Update: Plaintiffs A, B, C and D filed an appeal on October 2, 2014 after Defendant Richard Schair got the Human Trafficking lawsuit against him dismissed. The appellants’ unopposed motion to dismiss their appeal with prejudice was filed on February 12, 2015 by John W. Harbin from King & Spalding LLP of Atlanta Georgia. It states “The parties have negotiated the terms of a settlement of the underlying claims that should result in a withdrawal of the appeal prior to filing the Appellants’ opening brief.” The appeal was dismissed on March 4, 2015.
This historic case was “Initiated and coordinated by international human rights organization Equality Now. “The landmark civil case is noteworthy because it is the first time that the Trafficking Victims Protection Act (TVPA) will be used by alleged victims of trafficking to seek damages from a sex tour operation.” Harbin and his law firm took on the case pro-bono in June, 2011 to represent four Brazilian women who alleged that former tour operator Schair lured them into prostitution for North American fishing clients while underage with one as young as 12. Schair’s clients included members of the Royal Order of Jesters, the Shriners’ secret sex club, who allegedly requested girls over 13. Schair is still being prosecuted in Brazil for similar charges.
Sandy Frost May 27, 2015
A motion to lift a year long stay has been filed on behalf of four Brazilian women who allege that former fishing tour operator Richard Schair of Gainesville, Georgia, coerced them while underage into prostitution for his North American fishing clients.
Attorney John Harbin moved “to lift the stay of this action ordered by the Court, pursuant to the Trafficking in Victims Protection Reauthorization Act of 2003” or TVPA.
He wrote as “Factual Background” that “On June 4, 2011, Plaintiffs initiated this action seeking damages for violations of the TVPA. On July 7, 2011, Defendant Richard Schair moved for a ‘mandatory stay’ of this action on the grounds that both the Brazilian authorities and the United States Attorney’s Office for the Southern District of Florida were conducting criminal investigations of Defendant Schair, and that the terms of 15 U.S.C. 1595(b)(1) mandated a stay on such a motion.”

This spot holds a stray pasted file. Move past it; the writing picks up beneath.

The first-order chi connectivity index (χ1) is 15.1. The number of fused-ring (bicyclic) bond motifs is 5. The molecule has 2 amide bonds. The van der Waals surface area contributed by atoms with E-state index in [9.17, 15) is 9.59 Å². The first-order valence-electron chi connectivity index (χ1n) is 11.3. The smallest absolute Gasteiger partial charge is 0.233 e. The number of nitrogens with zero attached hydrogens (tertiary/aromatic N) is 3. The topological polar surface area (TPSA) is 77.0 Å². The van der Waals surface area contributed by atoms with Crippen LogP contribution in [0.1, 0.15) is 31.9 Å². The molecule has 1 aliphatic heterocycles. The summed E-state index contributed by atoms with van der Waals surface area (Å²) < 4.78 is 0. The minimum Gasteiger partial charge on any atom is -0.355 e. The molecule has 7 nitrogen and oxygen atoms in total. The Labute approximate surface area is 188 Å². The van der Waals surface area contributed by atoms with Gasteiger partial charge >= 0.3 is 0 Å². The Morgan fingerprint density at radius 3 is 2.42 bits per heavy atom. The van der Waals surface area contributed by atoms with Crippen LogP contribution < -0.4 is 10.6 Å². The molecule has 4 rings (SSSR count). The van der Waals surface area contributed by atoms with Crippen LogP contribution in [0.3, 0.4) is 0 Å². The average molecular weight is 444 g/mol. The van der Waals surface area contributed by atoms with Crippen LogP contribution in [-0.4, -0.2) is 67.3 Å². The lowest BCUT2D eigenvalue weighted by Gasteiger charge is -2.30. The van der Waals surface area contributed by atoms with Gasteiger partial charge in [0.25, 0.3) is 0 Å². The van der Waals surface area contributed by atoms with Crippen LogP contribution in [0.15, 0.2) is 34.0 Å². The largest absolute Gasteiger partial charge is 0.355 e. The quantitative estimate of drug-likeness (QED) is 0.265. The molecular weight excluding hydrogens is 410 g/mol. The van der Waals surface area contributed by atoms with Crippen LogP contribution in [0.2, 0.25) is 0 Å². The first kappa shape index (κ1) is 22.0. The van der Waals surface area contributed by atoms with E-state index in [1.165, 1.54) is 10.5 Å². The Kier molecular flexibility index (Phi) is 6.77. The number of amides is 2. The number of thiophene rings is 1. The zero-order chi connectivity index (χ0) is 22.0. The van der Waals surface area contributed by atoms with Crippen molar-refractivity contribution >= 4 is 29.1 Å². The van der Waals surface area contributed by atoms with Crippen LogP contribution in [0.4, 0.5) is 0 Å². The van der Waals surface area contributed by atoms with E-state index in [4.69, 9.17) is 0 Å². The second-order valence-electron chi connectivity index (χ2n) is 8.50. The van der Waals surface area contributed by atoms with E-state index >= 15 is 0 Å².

The motion then explained that Schair submitted evidence that Brazilian federal prosecutors are prosecuting him for child sex tourism while US prosecutors are conducting a criminal grand jury investigating him for child sex tourism. Documents included Brazilian court documents dated January 31, 2011, a target letter sent to his ex-wife Amelia from the US Attorney’s office dated December 16, 2010 and a Federal Grand Jury Subpoena for the US District court for the Southern District of Florida issued to Defendant Wet-a-Line Tours, dated June 25, 2009.
An online search for “Wet-A-Line” with the Georgia Secretary of State reveals that the corporation was “terminated.” The “Wet-A-Line Tours LLC” Certificate of Voluntary Termination has the Secretary of State terminating the company on May 9, 2011, with Schair backdating his signature to July 1, 2010. In Verification of his Answer of Defendants, he represents himself as President of Wet-A-Line Tours and swears the facts and assertions are true and correct to the best of his knowledge. The date of his signature is August 12, 2011.
According to the Secretary of State, the articles of dissolution must state that there are no actions pending against the corporation in any court or that adequate provision has been made for the satisfaction of any judgment, order or decree that may be ordered against the corporation in any pending action.
No such statements are in Schair’s dissolution though Wet-A-Line was subpoenaed in June, 2009.